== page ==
While there are still many battles to win, LGBT rights have made remarkable leaps and gains in the last few years.
In a powerful watershed moment for gay rights worldwide, the US Supreme Court upheld the decision to legalise same-sex marriage in June this year.
Transgender and non-binary gender narratives are also becoming mainstream issues thanks to the visibility of women like Caitlyn Jenner and the character of Sophia in Orange is the New Black, played by Laverne Cox.
That there's no gender neutral singular pronouns in English makes it difficult to convey the complexities of identity as we understand it in 2015. But a new entry on Dictionary.com is proving that language - like attitudes - does evolve.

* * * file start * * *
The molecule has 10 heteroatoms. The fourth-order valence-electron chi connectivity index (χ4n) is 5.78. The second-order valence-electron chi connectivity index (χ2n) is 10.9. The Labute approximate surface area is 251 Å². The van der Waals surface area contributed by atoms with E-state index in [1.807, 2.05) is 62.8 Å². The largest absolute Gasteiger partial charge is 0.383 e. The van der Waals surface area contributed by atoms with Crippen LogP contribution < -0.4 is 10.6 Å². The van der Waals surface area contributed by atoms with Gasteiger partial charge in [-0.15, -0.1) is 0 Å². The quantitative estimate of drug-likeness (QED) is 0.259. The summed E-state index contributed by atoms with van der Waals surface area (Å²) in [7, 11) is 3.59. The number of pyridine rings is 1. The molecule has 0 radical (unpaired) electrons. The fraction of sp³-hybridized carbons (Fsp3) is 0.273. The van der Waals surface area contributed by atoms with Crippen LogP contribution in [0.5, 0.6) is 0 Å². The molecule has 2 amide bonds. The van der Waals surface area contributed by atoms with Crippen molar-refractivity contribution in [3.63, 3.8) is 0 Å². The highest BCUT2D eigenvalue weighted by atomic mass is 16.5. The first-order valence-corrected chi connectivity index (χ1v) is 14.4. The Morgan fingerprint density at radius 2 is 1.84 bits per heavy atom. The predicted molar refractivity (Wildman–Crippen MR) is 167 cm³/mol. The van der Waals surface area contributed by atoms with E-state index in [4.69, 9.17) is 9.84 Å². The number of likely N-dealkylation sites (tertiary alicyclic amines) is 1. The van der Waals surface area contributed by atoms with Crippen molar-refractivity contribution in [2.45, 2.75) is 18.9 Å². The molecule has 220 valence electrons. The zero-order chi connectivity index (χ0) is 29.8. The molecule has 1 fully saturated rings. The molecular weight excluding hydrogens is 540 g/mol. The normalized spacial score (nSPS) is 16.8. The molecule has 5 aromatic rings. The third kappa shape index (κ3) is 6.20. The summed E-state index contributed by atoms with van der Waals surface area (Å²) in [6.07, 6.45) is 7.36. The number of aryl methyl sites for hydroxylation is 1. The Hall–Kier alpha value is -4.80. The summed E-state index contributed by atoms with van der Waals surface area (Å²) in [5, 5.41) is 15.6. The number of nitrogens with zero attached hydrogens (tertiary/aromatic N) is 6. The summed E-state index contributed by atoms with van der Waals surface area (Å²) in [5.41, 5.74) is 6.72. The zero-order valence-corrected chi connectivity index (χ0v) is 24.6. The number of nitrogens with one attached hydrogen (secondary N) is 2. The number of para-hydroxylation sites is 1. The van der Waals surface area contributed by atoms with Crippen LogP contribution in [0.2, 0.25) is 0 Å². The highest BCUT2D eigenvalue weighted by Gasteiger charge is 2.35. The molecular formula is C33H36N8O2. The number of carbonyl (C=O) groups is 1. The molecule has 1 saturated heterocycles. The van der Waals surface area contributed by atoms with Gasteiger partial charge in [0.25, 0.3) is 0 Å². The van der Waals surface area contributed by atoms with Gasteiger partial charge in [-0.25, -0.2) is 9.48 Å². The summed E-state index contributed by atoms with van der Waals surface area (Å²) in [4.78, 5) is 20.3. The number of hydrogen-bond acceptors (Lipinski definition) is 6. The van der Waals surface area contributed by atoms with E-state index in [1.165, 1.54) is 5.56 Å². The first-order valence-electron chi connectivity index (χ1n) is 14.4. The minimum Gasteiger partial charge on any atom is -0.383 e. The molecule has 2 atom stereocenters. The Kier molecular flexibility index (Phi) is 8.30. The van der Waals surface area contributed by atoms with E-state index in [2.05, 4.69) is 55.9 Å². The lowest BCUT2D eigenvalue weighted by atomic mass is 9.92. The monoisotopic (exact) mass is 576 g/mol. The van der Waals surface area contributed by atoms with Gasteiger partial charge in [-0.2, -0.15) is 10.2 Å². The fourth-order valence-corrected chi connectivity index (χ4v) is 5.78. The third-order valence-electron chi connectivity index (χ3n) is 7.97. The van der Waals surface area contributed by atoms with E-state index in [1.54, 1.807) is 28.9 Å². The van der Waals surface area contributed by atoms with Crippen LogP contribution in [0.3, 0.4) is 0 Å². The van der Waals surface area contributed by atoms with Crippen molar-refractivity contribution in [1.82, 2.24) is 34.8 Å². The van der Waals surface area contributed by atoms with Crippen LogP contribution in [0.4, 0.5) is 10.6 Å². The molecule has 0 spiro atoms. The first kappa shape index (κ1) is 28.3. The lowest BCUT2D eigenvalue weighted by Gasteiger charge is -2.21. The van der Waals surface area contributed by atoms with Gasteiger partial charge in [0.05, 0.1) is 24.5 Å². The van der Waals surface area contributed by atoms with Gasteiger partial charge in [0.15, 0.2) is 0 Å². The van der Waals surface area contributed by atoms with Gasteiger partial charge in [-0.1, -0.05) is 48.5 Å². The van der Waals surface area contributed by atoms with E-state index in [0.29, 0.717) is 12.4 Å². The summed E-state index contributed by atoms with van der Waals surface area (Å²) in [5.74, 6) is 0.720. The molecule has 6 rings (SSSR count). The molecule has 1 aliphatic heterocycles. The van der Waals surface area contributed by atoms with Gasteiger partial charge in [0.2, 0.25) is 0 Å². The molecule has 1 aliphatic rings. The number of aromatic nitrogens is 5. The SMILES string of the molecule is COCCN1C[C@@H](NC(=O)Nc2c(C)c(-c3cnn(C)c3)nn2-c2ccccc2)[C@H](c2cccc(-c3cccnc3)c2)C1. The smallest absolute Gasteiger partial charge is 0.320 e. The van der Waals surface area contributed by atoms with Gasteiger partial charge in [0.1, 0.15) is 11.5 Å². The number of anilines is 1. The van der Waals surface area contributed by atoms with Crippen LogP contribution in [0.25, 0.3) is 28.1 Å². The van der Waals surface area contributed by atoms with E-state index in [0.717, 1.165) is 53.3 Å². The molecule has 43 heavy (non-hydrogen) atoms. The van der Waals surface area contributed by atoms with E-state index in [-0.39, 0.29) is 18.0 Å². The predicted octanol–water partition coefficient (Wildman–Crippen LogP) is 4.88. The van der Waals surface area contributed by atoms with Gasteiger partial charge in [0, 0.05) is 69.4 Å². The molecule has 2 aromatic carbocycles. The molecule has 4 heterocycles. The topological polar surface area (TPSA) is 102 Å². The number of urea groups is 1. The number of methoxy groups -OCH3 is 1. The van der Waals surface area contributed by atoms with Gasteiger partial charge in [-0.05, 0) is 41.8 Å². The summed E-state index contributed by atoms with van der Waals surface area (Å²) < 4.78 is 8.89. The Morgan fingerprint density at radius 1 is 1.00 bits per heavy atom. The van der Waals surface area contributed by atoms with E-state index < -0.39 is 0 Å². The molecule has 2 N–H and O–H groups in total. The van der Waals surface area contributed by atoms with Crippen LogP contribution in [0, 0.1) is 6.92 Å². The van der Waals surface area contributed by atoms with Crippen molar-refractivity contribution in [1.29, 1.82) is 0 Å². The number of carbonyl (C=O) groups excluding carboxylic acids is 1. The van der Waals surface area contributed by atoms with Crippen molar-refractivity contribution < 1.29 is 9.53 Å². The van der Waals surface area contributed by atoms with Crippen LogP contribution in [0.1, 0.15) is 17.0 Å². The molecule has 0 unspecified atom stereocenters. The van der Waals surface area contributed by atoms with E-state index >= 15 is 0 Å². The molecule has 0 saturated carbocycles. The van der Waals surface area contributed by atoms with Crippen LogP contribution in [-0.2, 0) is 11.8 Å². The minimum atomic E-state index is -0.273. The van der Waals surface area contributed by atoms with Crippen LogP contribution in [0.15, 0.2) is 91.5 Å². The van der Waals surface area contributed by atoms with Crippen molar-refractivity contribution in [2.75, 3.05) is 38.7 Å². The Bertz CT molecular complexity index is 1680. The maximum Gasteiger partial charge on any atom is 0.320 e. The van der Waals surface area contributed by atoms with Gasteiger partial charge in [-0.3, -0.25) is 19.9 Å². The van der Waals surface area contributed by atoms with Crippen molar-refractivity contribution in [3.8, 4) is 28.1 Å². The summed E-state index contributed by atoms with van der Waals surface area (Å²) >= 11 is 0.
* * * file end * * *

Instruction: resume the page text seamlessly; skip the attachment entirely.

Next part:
The honorific Mx has been kicking around since the 1970s, but has seen a resurgence of late, which is reflected by its entry into the online dictionary on Tuesday. According to Time, the 'M' comes from the traditional prefixes 'Mr' or 'Miss', and the 'x' signifies an unknown entity, the same way it does in algebra.
Whether you're cis, genderfluid, agender, bigender or you just don't particularly feel the need to proclaim your gender to everyone, Mx fits the bill.
It's also good for getting round the 'Miss', 'Ms' and 'Mrs' qualifiers used for women or if you don't know someone's gender or what they like to call themselves.
Speaking to Time, Dictionary.com lexicographer Jane Solomon said:
The need for a gender-neutral prefix seems to be very, very top of mind for people.
We’re starting to see a real cultural shift in which people are talking more openly about gender. You have ongoing conversation about gender in the public eye.